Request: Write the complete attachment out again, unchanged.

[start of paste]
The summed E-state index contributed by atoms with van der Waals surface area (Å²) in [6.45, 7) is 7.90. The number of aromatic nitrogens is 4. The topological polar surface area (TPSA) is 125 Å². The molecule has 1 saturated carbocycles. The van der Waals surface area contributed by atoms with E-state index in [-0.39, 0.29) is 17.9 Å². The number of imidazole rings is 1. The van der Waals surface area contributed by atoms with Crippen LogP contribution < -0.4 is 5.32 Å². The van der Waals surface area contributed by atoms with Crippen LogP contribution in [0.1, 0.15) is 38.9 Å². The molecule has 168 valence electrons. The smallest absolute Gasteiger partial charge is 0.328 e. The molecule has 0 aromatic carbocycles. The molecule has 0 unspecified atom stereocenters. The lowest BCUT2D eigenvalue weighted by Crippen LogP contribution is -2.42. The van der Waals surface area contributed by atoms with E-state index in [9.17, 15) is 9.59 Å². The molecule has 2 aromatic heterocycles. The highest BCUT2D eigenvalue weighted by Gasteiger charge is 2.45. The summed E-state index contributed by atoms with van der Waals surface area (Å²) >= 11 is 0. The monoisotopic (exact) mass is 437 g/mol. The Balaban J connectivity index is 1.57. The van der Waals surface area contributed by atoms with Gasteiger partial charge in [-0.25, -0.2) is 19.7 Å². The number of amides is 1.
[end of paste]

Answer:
The summed E-state index contributed by atoms with van der Waals surface area (Å²) in [6.45, 7) is 7.90. The number of aromatic nitrogens is 4. The topological polar surface area (TPSA) is 125 Å². The molecule has 1 saturated carbocycles. The van der Waals surface area contributed by atoms with E-state index in [-0.39, 0.29) is 17.9 Å². The number of imidazole rings is 1. The van der Waals surface area contributed by atoms with Crippen LogP contribution < -0.4 is 5.32 Å². The van der Waals surface area contributed by atoms with Crippen LogP contribution in [0.1, 0.15) is 38.9 Å². The molecule has 168 valence electrons. The smallest absolute Gasteiger partial charge is 0.328 e. The molecule has 0 aromatic carbocycles. The molecule has 0 unspecified atom stereocenters. The lowest BCUT2D eigenvalue weighted by Crippen LogP contribution is -2.42. The van der Waals surface area contributed by atoms with E-state index in [9.17, 15) is 9.59 Å². The molecule has 2 aromatic heterocycles. The highest BCUT2D eigenvalue weighted by Gasteiger charge is 2.45. The summed E-state index contributed by atoms with van der Waals surface area (Å²) >= 11 is 0. The monoisotopic (exact) mass is 437 g/mol. The Balaban J connectivity index is 1.57. The van der Waals surface area contributed by atoms with Gasteiger partial charge in [-0.25, -0.2) is 19.7 Å². The number of amides is 1.